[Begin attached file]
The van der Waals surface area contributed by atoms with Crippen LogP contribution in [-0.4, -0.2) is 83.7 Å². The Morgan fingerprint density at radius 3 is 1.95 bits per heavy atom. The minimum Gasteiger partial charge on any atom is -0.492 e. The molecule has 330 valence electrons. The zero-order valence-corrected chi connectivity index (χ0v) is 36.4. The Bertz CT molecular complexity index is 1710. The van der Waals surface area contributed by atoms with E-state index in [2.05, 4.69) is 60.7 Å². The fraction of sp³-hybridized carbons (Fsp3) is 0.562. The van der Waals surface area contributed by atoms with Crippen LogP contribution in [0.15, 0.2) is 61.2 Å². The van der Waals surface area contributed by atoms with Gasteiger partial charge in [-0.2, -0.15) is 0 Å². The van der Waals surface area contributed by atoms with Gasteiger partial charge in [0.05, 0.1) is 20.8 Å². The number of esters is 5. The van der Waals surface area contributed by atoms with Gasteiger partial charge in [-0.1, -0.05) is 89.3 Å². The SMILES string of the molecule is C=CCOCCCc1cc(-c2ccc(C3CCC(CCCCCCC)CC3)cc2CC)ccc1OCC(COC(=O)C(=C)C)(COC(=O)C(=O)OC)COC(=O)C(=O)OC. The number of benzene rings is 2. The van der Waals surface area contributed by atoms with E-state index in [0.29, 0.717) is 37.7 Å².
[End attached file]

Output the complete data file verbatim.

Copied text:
The van der Waals surface area contributed by atoms with Crippen LogP contribution in [-0.4, -0.2) is 83.7 Å². The Morgan fingerprint density at radius 3 is 1.95 bits per heavy atom. The minimum Gasteiger partial charge on any atom is -0.492 e. The molecule has 330 valence electrons. The zero-order valence-corrected chi connectivity index (χ0v) is 36.4. The Bertz CT molecular complexity index is 1710. The van der Waals surface area contributed by atoms with E-state index in [2.05, 4.69) is 60.7 Å². The fraction of sp³-hybridized carbons (Fsp3) is 0.562. The van der Waals surface area contributed by atoms with Crippen LogP contribution in [0.15, 0.2) is 61.2 Å². The van der Waals surface area contributed by atoms with Gasteiger partial charge in [-0.2, -0.15) is 0 Å². The van der Waals surface area contributed by atoms with Gasteiger partial charge in [0.05, 0.1) is 20.8 Å². The number of esters is 5. The van der Waals surface area contributed by atoms with Gasteiger partial charge in [-0.1, -0.05) is 89.3 Å². The SMILES string of the molecule is C=CCOCCCc1cc(-c2ccc(C3CCC(CCCCCCC)CC3)cc2CC)ccc1OCC(COC(=O)C(=C)C)(COC(=O)C(=O)OC)COC(=O)C(=O)OC. The number of benzene rings is 2. The van der Waals surface area contributed by atoms with E-state index in [0.29, 0.717) is 37.7 Å².